As for the internship itself, Marc and Matthias were spot on with what was involved; lots of sketching, prototyping, storyboarding, interface designing, and of course, tight deadlines. I spent most of the time designing and creating various components and testing it with some of the people in the office. As mentioned, deadlines were pretty tight since BizSphere went with agile development. New components were being churned out each week along with iterations to existing ones.
One of the perks of working with Marc was that he looked towards us as equals. When the word ‘intern’ comes to mind, one tends to think of a person being bossed around by their superiors doing menial word, but with Marc, it was completely different. We worked in a highly collaborative environment, each with our own ideas, but open to new ones.
Another perk was that the BizSphere office space was occupied by a couple of other small design firms; Reign Design, Lantern Design, and Koofeel. This setup opened up conversation for design and development. At times, we would work with Reign Design side-by-side on some of the product development, which made it a lot more easy in understanding the capabilities of designing for BizSphere’s web application.
During my first month in Shanghai, I spent most of my weekends meandering around the streets taking in the new environment. There was a lot to see, especially with the Expo happening at the time. If you are a foodie, there are lots of places to try in Shanghai and prices there don’t prevent you from doing so. Some places to check out are Din Tai Fung (famous for soup dumplings), local baozi shops by the office (10RMB gets you 4 baozis, enough for a fulfilling lunch!), Munchies (Canadian operated burger joint), Jade Palace (awesome Shanghainese food), and a ton of other places that you can find on Sherpa, China’s version of Seamless. There’s also a ton of McDonald’s and KFCs if you are feeling nostalgic. 🙂 I also discovered, with the help of Marc, a Carl’s Jr. burger joint at People’s Square in Raffle City!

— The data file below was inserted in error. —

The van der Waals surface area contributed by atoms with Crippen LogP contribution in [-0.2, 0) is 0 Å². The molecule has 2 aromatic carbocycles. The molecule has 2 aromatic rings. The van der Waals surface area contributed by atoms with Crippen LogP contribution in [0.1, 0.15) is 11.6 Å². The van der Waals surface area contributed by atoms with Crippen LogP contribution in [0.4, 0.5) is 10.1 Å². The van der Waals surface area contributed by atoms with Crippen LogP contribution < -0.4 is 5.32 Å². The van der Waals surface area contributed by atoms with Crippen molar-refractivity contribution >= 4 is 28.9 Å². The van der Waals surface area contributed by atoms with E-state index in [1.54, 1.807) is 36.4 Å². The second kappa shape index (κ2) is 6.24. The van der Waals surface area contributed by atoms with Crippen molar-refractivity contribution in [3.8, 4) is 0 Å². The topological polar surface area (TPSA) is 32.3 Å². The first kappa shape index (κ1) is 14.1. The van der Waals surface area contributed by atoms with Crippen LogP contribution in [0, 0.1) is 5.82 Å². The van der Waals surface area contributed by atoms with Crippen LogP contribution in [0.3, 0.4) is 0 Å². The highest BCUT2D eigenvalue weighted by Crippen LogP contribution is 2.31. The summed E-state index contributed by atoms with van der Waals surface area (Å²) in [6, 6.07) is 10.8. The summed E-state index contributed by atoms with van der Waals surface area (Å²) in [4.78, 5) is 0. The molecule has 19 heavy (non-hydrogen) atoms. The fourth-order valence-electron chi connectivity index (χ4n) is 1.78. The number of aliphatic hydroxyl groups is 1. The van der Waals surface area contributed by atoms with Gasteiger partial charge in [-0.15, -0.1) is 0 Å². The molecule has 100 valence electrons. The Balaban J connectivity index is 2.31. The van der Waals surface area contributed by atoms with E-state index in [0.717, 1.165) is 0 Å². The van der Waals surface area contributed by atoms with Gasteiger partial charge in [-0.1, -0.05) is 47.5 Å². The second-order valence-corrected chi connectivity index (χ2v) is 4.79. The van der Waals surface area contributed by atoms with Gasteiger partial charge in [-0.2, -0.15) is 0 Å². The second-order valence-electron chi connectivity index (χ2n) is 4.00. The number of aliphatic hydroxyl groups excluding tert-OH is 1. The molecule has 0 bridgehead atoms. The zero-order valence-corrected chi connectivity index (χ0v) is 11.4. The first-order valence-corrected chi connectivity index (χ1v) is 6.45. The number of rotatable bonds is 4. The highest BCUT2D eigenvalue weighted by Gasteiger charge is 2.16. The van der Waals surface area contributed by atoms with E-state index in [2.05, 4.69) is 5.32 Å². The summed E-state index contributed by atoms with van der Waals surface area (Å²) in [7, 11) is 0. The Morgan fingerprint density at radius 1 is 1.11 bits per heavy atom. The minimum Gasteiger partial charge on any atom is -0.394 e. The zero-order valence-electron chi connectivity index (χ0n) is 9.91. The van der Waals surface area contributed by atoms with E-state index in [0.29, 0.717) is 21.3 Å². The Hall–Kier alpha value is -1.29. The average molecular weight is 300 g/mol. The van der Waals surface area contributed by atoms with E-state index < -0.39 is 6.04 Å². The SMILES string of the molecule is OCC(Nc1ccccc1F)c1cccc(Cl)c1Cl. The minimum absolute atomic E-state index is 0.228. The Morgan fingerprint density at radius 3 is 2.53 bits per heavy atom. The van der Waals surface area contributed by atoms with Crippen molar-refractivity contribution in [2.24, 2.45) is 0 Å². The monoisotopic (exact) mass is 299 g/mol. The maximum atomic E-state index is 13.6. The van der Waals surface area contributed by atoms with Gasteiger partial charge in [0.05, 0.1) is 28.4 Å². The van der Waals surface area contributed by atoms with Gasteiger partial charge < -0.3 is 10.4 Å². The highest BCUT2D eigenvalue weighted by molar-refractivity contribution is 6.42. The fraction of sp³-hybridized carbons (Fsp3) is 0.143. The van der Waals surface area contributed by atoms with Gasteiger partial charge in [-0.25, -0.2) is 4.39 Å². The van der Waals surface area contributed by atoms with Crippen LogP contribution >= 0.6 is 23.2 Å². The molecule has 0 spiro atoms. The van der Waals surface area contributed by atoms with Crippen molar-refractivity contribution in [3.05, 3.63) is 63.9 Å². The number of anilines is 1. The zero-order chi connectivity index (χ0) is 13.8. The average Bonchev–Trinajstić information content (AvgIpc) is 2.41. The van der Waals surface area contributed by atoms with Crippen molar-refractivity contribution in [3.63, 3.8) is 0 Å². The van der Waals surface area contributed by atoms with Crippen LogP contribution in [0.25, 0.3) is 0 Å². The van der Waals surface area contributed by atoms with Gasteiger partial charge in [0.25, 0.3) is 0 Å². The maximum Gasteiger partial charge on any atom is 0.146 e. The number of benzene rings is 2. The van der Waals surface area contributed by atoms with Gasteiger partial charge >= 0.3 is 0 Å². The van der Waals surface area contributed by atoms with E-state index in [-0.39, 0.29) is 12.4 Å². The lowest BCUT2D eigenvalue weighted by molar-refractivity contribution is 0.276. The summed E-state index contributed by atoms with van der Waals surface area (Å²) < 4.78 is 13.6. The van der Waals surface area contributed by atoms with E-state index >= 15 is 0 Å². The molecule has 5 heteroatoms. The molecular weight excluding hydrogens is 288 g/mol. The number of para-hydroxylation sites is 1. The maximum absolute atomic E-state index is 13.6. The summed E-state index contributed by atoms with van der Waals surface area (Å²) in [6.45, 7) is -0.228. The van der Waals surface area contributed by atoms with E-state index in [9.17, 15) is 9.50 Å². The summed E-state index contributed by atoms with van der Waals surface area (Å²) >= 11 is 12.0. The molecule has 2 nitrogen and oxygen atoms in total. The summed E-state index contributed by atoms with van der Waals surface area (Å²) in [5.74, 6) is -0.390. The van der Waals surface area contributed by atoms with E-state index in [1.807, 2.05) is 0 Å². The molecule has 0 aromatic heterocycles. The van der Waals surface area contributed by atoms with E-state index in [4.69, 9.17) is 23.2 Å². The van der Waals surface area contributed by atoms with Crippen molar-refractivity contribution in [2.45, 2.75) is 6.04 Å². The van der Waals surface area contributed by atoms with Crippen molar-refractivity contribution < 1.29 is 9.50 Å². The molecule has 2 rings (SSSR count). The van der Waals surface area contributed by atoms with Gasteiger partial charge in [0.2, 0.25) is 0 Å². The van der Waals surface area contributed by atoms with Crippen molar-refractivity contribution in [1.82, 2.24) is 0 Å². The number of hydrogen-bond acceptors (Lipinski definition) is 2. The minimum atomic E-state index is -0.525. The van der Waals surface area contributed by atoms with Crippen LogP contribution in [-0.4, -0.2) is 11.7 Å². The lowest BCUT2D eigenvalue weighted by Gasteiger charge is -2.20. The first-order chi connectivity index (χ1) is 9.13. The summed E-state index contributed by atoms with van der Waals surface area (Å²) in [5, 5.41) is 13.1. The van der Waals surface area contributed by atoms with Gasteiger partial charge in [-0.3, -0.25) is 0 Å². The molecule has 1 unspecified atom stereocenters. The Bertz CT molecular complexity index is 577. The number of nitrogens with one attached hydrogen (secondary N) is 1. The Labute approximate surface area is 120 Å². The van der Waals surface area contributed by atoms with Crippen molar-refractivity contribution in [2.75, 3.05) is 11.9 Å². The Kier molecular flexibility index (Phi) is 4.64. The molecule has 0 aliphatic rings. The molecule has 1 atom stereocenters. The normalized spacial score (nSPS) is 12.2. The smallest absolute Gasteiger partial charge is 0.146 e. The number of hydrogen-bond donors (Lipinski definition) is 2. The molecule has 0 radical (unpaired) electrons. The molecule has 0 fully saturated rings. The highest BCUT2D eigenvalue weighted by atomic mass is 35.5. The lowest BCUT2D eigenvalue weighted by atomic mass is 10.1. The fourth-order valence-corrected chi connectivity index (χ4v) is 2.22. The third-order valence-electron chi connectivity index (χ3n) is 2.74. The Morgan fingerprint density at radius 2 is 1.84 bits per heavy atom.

I’m sure most of you are wondering how the nightlife is in Shanghai and yes, you guessed right, it’s friggin’ amazing! Shanghai has a ton of options for clubbing, karaoke, and lounging. Stefan Broda, one of BizSphere’s project managers and sales, gave me the tour of the Shanghai nightlife a few weeks into my stay and I fell in love. Drinks were super cheap, tons of different clubs to go to, good music, and the people there were wonderful. Most of the ‘higher end’ clubs like M1nt were occupied mostly by expats. So again, if you are feeling nostalgic, there are places you can go to fulfill your homesickness. 🙂
Ever since I got back to NYC, I’ve had a really strong urge to go back to Shanghai (I’m actually planning a trip back during winter break to visit coworkers and friends). From what I’ve gathered during my four month stay, Shanghai is growing at a fast pace. With a massive population, a growing economy, and unlimited manpower, Shanghai has the perfect conditions for interaction designers to thrive in. I even took advantage of some of these conditions to do some preliminary research for my thesis.
When asked whether or not Shanghai is better than NYC, I always compare NYC to an elderly person, where growth has become stagnant while Shanghai is more like a teenager, still going through it’s stages of adolescence. Things are changing there fast. Super fast. Swoooooosh!